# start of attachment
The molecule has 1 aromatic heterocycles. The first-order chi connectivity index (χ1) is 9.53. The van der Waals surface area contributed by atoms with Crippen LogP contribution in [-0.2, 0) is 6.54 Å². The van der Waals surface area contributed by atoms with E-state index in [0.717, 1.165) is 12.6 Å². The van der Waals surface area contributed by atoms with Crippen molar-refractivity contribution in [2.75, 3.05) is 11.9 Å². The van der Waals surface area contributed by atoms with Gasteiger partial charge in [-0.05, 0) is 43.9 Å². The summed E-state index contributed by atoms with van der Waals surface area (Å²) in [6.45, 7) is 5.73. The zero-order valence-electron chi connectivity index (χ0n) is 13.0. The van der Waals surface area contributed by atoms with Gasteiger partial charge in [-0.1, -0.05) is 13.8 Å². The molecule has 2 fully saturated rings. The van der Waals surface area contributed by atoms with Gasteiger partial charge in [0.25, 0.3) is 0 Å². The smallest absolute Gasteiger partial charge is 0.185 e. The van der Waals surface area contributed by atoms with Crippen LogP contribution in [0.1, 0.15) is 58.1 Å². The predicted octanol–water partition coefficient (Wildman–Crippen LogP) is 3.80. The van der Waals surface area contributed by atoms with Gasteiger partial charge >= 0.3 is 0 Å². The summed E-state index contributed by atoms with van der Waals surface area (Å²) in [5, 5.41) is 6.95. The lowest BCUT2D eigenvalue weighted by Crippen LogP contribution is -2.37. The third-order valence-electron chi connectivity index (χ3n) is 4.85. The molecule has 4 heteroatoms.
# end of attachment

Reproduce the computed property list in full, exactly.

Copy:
The molecule has 1 aromatic heterocycles. The first-order chi connectivity index (χ1) is 9.53. The van der Waals surface area contributed by atoms with Crippen LogP contribution in [-0.2, 0) is 6.54 Å². The van der Waals surface area contributed by atoms with E-state index in [0.717, 1.165) is 12.6 Å². The van der Waals surface area contributed by atoms with Crippen molar-refractivity contribution in [2.75, 3.05) is 11.9 Å². The van der Waals surface area contributed by atoms with Gasteiger partial charge in [-0.05, 0) is 43.9 Å². The summed E-state index contributed by atoms with van der Waals surface area (Å²) in [6.45, 7) is 5.73. The zero-order valence-electron chi connectivity index (χ0n) is 13.0. The van der Waals surface area contributed by atoms with Gasteiger partial charge in [-0.1, -0.05) is 13.8 Å². The molecule has 2 fully saturated rings. The van der Waals surface area contributed by atoms with Gasteiger partial charge in [0.25, 0.3) is 0 Å². The smallest absolute Gasteiger partial charge is 0.185 e. The van der Waals surface area contributed by atoms with Crippen LogP contribution in [0.1, 0.15) is 58.1 Å². The predicted octanol–water partition coefficient (Wildman–Crippen LogP) is 3.80. The van der Waals surface area contributed by atoms with Gasteiger partial charge >= 0.3 is 0 Å². The summed E-state index contributed by atoms with van der Waals surface area (Å²) in [5, 5.41) is 6.95. The lowest BCUT2D eigenvalue weighted by Crippen LogP contribution is -2.37. The third-order valence-electron chi connectivity index (χ3n) is 4.85. The molecule has 4 heteroatoms.